Macbeth (I) (1983)

TV Movie   |  TV-14   |    |  Drama

Macbeth (1983) Poster

Macbeth and his wife murder Duncan in order to gain his crown, but the bloodbath doesn't stop there, and things supernatural combine to bring the Macbeths down.


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3 June 2019 | TheLittleSongbird
| More fair than foul
'Macbeth', known too as the Scottish play (have also heard Verdi's opera coined the Scottish opera), is one of my favourite Shakespeare plays, with some of Shakespeare's most deservedly famous characters and lines/solliloquies. It is one of his most quotable/oft-quoted plays and one of his most accessible to study in schools, from personal experience and studying it twice (no other Shakespeare play had me studying it more than once at school).

The BBC Television Shakespeare series is of great interest and a must see for anyone wanting mostly faithful productions with talented casts, even if the quality of the production values throughout the series is variable and some productions are better than others. This 'Macbeth' has garnered a mixed response and that is understandable, particularly in regard to Nicol Williamson's Macbeth. To me it is neither among the best or worst of the BBC Television Shakespeare series, and is solid enough while a long way from being perfect.

Can completely understand the mixed reactions to Williamson's performance. For me, it was an inconsistent one, with some disengaged interaction early on and some intense moments veer on blustering. Worst of all agreed is the "Tomorrow" solliloquy, delivered far too slowly and is so under-acted that he looks bored. There are though fine moments, especially later on. He looks and acts genuinely spooked in the Banquo's Ghost scene and it's thrilling and did feel a lot of tension in the chemistry between him and Jane Lapotaire. The standout though was the "is this the dagger I see before me" solliloquy, one of the most chilling renditions of that part of 'Macbeth'.

Did feel that the witches were over-acted and not frightening or mysterious enough. The production would have benefitted from a tighter pace, it can drag and more detailed and more engaged interaction would have helped it.

On the other hand, to me 'Macbeth' is one of the better-looking productions of the series. The costumes and atmospheric lighting (especially at the beginning for the latter) are particularly good and while some may not share this opinion the austerity of the sets were perfectly fitting and didn't look cheap. The direction is not always consistent, but the scene where Macduff learns of his family's murder is very moving and the final scene is intensely vivid. The Banquo's ghost scene is problematic, have seen some amateurish staging of that scene and with touches that don't make sense but this production did a decent job with it, the psychological element of that scene is important and that was brought out. In fact, that the production has more of the psychological element of the play more than some other productions works in its favour.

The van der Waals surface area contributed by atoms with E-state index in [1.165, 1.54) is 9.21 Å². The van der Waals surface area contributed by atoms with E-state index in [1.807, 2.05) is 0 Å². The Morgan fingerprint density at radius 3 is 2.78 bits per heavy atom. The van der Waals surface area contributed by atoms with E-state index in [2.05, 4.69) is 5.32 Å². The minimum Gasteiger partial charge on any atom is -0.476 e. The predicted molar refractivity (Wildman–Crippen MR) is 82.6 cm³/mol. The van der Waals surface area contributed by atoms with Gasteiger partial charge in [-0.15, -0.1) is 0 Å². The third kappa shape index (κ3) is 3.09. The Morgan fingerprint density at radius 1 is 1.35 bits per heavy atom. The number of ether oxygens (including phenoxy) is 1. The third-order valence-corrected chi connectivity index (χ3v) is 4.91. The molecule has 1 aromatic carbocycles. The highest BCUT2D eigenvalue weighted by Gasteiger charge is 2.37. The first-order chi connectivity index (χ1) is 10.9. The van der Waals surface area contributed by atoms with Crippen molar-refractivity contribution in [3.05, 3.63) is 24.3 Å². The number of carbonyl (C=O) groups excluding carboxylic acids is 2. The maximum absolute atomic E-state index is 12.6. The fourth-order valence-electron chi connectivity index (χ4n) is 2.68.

There are some nice little things too, like the genuine terror in Lady Macduff's eyes (hugely telling and adds so much to the terrifying and emotional impact of that scene and something that one can't see on stage), Lady Macbeth's hands covered in blood as she pushes Macbeth towards the bedroom and Macbeth clearly showing nervousness with his hands behind his back. The sleepwalking scene is also spooky and the often brought up touch, also garnering a mixed response from viewer, didn't feel too gratuitous to me, and gratuity is a pet peeve of mine.

Music score is suitably haunting and the camera work is professional. Shakespeare's text is iconic and has a lot of impact throughout, this 'Macbeth' is notable for being near complete in its treatment of the drama and text, more so than most 'Macbeths', and is one of the more faithful in adaptation productions of the BBC Television Shakespeare series. The little that is omitted doesn't harm the production at all, and are some of the weakest parts of the play itself anyway. Forget to mention the rest of the cast. Jane Lapotaire is a bloodcurdling bat-out-of-hell Lady Macbeth, on the other end of the spectrum we have a noble Ian Hogg and very moving Tony Doyle. James Bolam is amusing as the Porter, the only "bad" performance was Tom Bowles' Donalbain but that was not enough to bring the production down.

Summarising, a solid if patchy 'Macbeth'. 6.5/10

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Release Date:

5 November 1983



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